In 2019, a team of three people released a game on Steam as a kind of experiment, an unusual game about anonymously writing and receiving letters from other real people in the world. It was called Kind Words. I wrote about it at the time.
The team, Popcannibal, didn’t think it would make much of an impact. Maybe 2000 people would play before it faded away. “We were wrong,” co-founder Ziba Scott said in a talk at GDC this week. “It was a huge success.
“People showed up to play in their thousands right away and haven’t stopped in over a year-and-a-half now. Players poured their hearts out. It quickly became very personal and dark, and silly, and just everything. All of humanity showed up: loving, angry, confused, messy, suicidal, depressed, giddy, playful – everything. And strangers diligently replied.”
Today, Kind Words has more than 5000 overwhelmingly positive reviews on Steam. It has won a Game Beyond Entertainment BAFTA (2020), and millions of messages between players have been exchanged. Some people have played for hundreds of hours.
It’s remarkable because there’s barely anything to the game. You send and receive letters from a cute, little bedroom, but the letters can only be short, like memos, and you can’t respond to someone more than once. You either put your letter out there for someone to respond to, or respond to someone else. That’s it. It’s a beautifully pure idea.
What’s more remarkable is how much people are genuinely willing to share with strangers. “It’s not escapism,” Scott said. “Writing a request in Kind Words is an act of self-reflection and, sometimes, discovery. Many players have written requests that are their first attempt at publicly articulating something complicated about themselves or their living situation. Distilling your greatest worries into the limited character space we give is a significant emotional exercise.”
And on the other side of it, it’s remarkable how much other people seem to care. “The average player makes four requests but writes eighteen letters to other people. People are spending hours giving their time.”
This doesn’t sound like the internet we worry about. This doesn’t sound like Facebook or Twitter or Reddit (and so on), where people can be the worst versions of themselves – something that’s a huge problem in most societies today. And it’s here that I believe the real magic of Kind Words lies.
It’s not because people don’t troll in Kind Words – “the trolls are here, they have been with us since day one,” Scott said – but that Popcannibal deals with the behaviour differently.
Number one: it makes it boring to be a troll because you can’t argue with people. You can only send one response to someone and no one else will see it apart from them. There’s no public record, there are no Likes. “We’ve very intentionally avoided most quantitative measures that other social media platforms embrace.”
Scott shared the story of someone who puffed out their chest and declared, on the Steam forum, that they would troll Kind Words. “Are you planning to stand in my way?” they apparently wrote. But back they came a couple of hours later, evidently bored, to claim there was nothing going on in the game anyway, which wasn’t true: more than 10,000 messages were apparently sent that day. They simply didn’t get the attention they wanted.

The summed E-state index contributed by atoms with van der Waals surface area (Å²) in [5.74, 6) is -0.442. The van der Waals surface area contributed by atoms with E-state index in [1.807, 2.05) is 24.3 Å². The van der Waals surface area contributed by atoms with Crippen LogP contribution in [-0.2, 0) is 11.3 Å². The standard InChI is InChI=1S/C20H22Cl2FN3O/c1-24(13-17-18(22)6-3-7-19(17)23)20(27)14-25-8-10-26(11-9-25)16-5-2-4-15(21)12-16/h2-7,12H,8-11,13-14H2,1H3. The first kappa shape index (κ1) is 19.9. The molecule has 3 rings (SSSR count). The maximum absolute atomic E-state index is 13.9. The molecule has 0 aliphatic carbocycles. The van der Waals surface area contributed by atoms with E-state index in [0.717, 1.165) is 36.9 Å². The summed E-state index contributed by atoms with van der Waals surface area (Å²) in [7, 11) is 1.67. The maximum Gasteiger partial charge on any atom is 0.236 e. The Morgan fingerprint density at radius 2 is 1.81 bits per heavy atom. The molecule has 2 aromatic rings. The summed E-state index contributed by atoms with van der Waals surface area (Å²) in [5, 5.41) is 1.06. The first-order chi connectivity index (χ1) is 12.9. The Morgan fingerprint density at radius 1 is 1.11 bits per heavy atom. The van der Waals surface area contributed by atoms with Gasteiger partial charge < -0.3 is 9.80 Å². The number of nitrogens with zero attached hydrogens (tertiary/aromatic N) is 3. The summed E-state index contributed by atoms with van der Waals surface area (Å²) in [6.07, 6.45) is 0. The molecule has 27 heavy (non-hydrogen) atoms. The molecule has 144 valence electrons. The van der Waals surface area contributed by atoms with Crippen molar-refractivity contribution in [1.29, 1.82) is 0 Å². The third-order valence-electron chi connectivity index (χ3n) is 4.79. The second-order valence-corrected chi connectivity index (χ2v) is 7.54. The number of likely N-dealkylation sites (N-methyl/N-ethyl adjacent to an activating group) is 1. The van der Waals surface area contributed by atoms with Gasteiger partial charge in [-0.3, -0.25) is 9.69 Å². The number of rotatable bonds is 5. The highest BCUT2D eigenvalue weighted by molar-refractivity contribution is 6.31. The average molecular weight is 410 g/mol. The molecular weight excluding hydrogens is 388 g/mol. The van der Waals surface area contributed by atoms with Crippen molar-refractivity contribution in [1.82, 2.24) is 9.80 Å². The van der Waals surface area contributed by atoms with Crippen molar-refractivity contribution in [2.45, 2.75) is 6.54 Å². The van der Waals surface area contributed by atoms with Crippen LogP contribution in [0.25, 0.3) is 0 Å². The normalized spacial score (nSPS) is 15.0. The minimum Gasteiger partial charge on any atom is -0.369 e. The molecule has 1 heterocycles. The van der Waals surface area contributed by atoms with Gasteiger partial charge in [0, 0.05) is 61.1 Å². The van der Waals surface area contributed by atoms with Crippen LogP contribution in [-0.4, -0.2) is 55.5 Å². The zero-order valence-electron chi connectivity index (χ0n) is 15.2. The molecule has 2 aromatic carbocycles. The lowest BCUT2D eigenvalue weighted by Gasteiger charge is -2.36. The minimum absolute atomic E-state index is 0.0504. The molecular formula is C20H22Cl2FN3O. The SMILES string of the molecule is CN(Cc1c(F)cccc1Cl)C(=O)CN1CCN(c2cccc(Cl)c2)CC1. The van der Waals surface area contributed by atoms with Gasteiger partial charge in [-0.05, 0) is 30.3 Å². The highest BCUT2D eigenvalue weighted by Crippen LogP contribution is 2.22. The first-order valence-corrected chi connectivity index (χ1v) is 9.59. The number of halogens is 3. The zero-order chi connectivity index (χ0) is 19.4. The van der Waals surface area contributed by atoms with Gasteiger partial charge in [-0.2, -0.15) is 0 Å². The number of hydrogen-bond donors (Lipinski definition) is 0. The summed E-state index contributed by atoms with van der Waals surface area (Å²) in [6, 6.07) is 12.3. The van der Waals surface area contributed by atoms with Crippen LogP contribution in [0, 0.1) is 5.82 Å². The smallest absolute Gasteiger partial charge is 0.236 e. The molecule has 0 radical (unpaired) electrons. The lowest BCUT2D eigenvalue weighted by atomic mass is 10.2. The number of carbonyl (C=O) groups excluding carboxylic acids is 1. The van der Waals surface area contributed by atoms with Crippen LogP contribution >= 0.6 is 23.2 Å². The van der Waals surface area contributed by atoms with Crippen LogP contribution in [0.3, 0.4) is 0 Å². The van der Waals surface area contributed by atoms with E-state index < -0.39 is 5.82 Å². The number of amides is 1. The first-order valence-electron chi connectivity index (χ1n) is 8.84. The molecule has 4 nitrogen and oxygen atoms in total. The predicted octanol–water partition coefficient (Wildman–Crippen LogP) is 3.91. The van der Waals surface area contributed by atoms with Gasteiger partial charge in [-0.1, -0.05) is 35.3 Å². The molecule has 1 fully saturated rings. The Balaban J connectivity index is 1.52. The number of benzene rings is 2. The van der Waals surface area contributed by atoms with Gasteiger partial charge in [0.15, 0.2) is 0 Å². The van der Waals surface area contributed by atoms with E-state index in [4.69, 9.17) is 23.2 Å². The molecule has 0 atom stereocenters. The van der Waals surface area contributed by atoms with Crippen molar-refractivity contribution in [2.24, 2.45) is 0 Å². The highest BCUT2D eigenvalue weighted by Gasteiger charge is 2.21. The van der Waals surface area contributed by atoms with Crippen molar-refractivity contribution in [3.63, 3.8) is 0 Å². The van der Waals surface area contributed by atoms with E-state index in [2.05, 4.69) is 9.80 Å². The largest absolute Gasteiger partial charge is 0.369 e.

Number two, and this is my favourite: Popcannibal sees a person behind the behaviour.
Initially, Kind Words had bans, as many platforms do, but it took them away because they fuelled the problem. People wore bans as a badge of pride and complained loudly about being censored.
But, more importantly: “[A ban] tells people they’re not welcome here, and that’s just not true,” he said. “A lot of bad online behaviour comes from people who are having a tough time. They’ve got crappy stuff going on in their lives and they’re lashing out. Kind Words is an excellent place to work out those feelings if you can access them.
“We have players who come in and spend an hour writing ten terrible messages to other players and then they turn around and write a sincere request like, ‘I have no friends, no one likes me, and I don’t know why.’
“Trolls,” he added, “need kind words the most.”
The result is “real solid troll behaviour” makes up less than one per cent of all the content submitted, and what does come through is “so obvious” it’s filtered out automatically, leaving people free to genuinely share things that matter, and to care. Negativity “mostly washes away in this river of kindness”, Scott said.
“Maybe there is a general life lesson there about getting back what you put out into the world,” he added. “Maybe I’m just drunk on power from being the benevolent dictator of this little world I’ve set up. But what I want to conclude with is to encourage all you developers out there to find ways to let people support each other in your games.
“Facebook, Twitter and Reddit are terrible models for healthy human interactions so don’t do that. We can connect people in other ways. There are different types of constraints and freedoms we can work with to keep online conversations safe without impeding emotional content. If we can structure our online communities better so that they don’t amplify disruptions, it will become clear the internet is not full of jerks and we can have nice things.”